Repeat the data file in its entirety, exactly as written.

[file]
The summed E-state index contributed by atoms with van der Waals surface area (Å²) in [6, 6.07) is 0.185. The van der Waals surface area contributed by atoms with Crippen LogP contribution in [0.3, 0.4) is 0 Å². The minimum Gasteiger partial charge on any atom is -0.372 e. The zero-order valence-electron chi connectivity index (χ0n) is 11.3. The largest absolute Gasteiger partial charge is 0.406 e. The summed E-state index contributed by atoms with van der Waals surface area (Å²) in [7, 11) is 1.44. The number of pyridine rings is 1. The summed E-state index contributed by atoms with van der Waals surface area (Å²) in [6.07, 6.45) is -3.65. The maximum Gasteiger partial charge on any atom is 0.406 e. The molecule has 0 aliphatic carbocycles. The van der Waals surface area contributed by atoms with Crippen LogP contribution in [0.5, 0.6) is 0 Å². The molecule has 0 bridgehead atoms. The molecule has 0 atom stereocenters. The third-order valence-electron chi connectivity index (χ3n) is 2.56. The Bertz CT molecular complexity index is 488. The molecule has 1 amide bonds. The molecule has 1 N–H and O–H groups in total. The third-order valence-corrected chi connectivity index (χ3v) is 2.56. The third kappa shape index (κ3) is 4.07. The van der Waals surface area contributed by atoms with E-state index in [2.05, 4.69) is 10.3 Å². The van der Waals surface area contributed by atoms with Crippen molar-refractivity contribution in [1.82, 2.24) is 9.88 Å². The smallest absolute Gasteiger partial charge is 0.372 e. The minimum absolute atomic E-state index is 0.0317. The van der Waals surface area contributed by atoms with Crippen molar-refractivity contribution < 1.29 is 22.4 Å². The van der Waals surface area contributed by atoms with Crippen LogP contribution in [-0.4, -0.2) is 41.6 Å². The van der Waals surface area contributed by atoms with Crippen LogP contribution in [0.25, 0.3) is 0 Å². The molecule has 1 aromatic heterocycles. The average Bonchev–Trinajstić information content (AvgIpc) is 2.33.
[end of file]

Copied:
The summed E-state index contributed by atoms with van der Waals surface area (Å²) in [6, 6.07) is 0.185. The van der Waals surface area contributed by atoms with Crippen LogP contribution in [0.3, 0.4) is 0 Å². The minimum Gasteiger partial charge on any atom is -0.372 e. The zero-order valence-electron chi connectivity index (χ0n) is 11.3. The largest absolute Gasteiger partial charge is 0.406 e. The summed E-state index contributed by atoms with van der Waals surface area (Å²) in [7, 11) is 1.44. The number of pyridine rings is 1. The summed E-state index contributed by atoms with van der Waals surface area (Å²) in [6.07, 6.45) is -3.65. The maximum Gasteiger partial charge on any atom is 0.406 e. The molecule has 0 aliphatic carbocycles. The van der Waals surface area contributed by atoms with Crippen LogP contribution in [0.5, 0.6) is 0 Å². The molecule has 0 bridgehead atoms. The molecule has 0 atom stereocenters. The third-order valence-electron chi connectivity index (χ3n) is 2.56. The Bertz CT molecular complexity index is 488. The molecule has 1 amide bonds. The molecule has 1 N–H and O–H groups in total. The third-order valence-corrected chi connectivity index (χ3v) is 2.56. The third kappa shape index (κ3) is 4.07. The van der Waals surface area contributed by atoms with E-state index in [2.05, 4.69) is 10.3 Å². The van der Waals surface area contributed by atoms with Crippen molar-refractivity contribution in [1.82, 2.24) is 9.88 Å². The smallest absolute Gasteiger partial charge is 0.372 e. The minimum absolute atomic E-state index is 0.0317. The van der Waals surface area contributed by atoms with Crippen molar-refractivity contribution < 1.29 is 22.4 Å². The van der Waals surface area contributed by atoms with Crippen LogP contribution in [-0.4, -0.2) is 41.6 Å². The van der Waals surface area contributed by atoms with Crippen LogP contribution in [0.25, 0.3) is 0 Å². The molecule has 1 aromatic heterocycles. The average Bonchev–Trinajstić information content (AvgIpc) is 2.33.